Every year, thousands of women suffer life-altering injuries or die during childbirth because hospitals and medical workers skip safety practices known to head off disaster, a USA TODAY investigation has found.
Doctors and nurses should be weighing bloody pads to track blood loss so they recognize the danger sooner. They should be giving medication within an hour of spotting dangerously high blood pressure to fend off strokes.
These are not complicated procedures requiring expensive technology. They are among basic tasks that experts have recommended for years because they can save mothers’ lives.
Yet hospitals, doctors and nurses across the country continue to ignore them, USA TODAY found.
As a result, women are left to bleed until their organs shut down. Their high blood pressure goes untreated until they suffer strokes. They die of preventable blood clots and untreated infections. Survivors can be left paralyzed or unable to have more children.
The vast majority of women in America give birth without incident. But each year, more than 50,000 are severely injured. About 700 mothers die. The best estimates say that half of these deaths could be prevented and half the injuries reduced or eliminated with better care.
Instead, the U.S. continues to watch other countries improve as it falls behind. Today, this is the most dangerous place in the developed world to give birth.
Identifying every hospital that doesn’t provide recommended care is next to impossible. There is no national tracking system for childbirth complications. Mothers tell harrowing tales of survival, but they often have no idea whether their doctors and nurses did something wrong.
USA TODAY obtained more than a half-million pages of internal hospital quality records and examined the cases of more than 150 women whose deliveries went terribly wrong. Reporters contacted 75 birthing hospitals to track whether they follow recommended procedures.
Together, these documents and interviews reveal a stunning lack of attention to safety recommendations and widespread failure to protect new mothers.
At dozens of hospitals in New York, Pennsylvania and the Carolinas – where USA TODAY obtained records through federally funded quality programs – fewer than half of maternity patients were promptly treated for dangerous blood pressure that put them at risk of stroke. At some of those hospitals, less than 15 percent of mothers in peril got recommended treatments, the records show.
Many hospitals across the country conceded in interviews with USA TODAY that they were not taking safety steps such as quantifying women’s blood loss or tracking whether moms with dangerously high blood pressure got proper medication in time.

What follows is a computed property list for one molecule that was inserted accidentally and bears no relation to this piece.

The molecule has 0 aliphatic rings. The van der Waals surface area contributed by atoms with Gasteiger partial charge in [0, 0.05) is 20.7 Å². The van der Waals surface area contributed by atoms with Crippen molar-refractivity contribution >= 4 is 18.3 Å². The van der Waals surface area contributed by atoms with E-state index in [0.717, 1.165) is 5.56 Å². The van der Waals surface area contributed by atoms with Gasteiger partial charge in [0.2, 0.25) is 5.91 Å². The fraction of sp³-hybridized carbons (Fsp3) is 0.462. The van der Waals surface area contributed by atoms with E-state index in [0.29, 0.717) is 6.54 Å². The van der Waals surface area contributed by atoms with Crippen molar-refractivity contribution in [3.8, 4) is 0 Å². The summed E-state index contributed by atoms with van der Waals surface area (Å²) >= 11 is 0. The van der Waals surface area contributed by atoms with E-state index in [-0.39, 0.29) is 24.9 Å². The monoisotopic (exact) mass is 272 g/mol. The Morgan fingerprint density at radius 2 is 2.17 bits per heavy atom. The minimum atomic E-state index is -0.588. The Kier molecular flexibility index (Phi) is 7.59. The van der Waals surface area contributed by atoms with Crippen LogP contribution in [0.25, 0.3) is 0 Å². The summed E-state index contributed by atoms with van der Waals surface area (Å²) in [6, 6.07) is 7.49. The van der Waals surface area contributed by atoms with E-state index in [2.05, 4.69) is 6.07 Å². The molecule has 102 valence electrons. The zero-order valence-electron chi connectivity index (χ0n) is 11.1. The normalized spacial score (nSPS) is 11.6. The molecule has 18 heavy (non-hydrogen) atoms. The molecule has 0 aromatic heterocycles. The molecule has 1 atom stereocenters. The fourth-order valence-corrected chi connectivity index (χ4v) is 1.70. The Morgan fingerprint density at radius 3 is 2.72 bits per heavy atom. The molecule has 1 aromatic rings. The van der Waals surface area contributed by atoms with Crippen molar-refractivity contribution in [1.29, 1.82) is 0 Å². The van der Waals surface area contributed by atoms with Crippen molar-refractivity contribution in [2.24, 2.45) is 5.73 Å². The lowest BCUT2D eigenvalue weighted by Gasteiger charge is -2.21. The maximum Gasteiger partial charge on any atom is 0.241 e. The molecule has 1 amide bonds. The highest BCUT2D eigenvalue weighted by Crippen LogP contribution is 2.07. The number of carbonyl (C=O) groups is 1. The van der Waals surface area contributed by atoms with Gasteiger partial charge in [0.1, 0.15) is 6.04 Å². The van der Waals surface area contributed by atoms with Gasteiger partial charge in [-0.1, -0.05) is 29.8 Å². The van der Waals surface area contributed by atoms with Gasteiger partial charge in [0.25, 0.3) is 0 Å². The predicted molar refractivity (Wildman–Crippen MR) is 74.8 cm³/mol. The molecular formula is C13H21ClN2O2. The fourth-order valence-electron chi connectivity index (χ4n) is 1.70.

The lack of attention happens at hospitals big and small, from tiny community delivery units to major birthing centers that tout state-of-the art technology and training. It also happens in doctors' offices when they miss or fail to act on signs of serious complications during pregnancy and after delivery.
In Ohio, Ali Lowry bled internally after giving birth in 2013, but medical staff didn’t recognize and act on the warning signs for hours, according to records in a lawsuit that she has since settled. By the time she was airlifted to another hospital for lifesaving surgery, her delivery hospital had nearly run out of blood and Ali’s heart had stopped.
In Texas, Beatriz Garcia nearly bled to death when doctors and nurses were slow to help her after not quantifying her blood loss, she alleged in federal and state lawsuits. Garcia’s heart stopped. She needed a hysterectomy. She’s now awaiting a kidney transplant.
And in South Carolina, one of the state’s top hospitals sent YoLanda Mention home with her newborn despite her dangerously high blood pressure. When she returned to the emergency room with even higher blood pressure and an excruciating headache, the staff made her sit for hours in the waiting room, according to a lawsuit filed by her husband. She had a stroke while waiting, and later died.
Today, YoLanda’s husband, Marco, is raising their three daughters alone in rural Nesmith. He balances work as a school bus driver with all the demands of raising kids on his own – cooking the meals, cleaning and getting three girls to schools and day care.
He spends his evenings leading his church choir and reminding his girls about a mother who the youngest knows as a picture in a curio cabinet.
“The girls, they ask when she's coming home and I don't know what to tell them,” Mention said, wiping tears. “It seems like a nightmare and I just need to wake up.”
It doesn’t have to be this way.
Countries around the world have reduced maternal deaths and injuries by aggressively monitoring care and learning from mistakes. The result has been two decades of steady or reduced maternal harms in the rest of the developed world – as U.S. rates climbed.
One exception in the U.S.: California, where safety experts and hospitals worked together to implement practices that are now endorsed by leading medical societies as the gold standard of care. Statewide, California’s maternal death rate has fallen by half, while deaths rose across most of the country.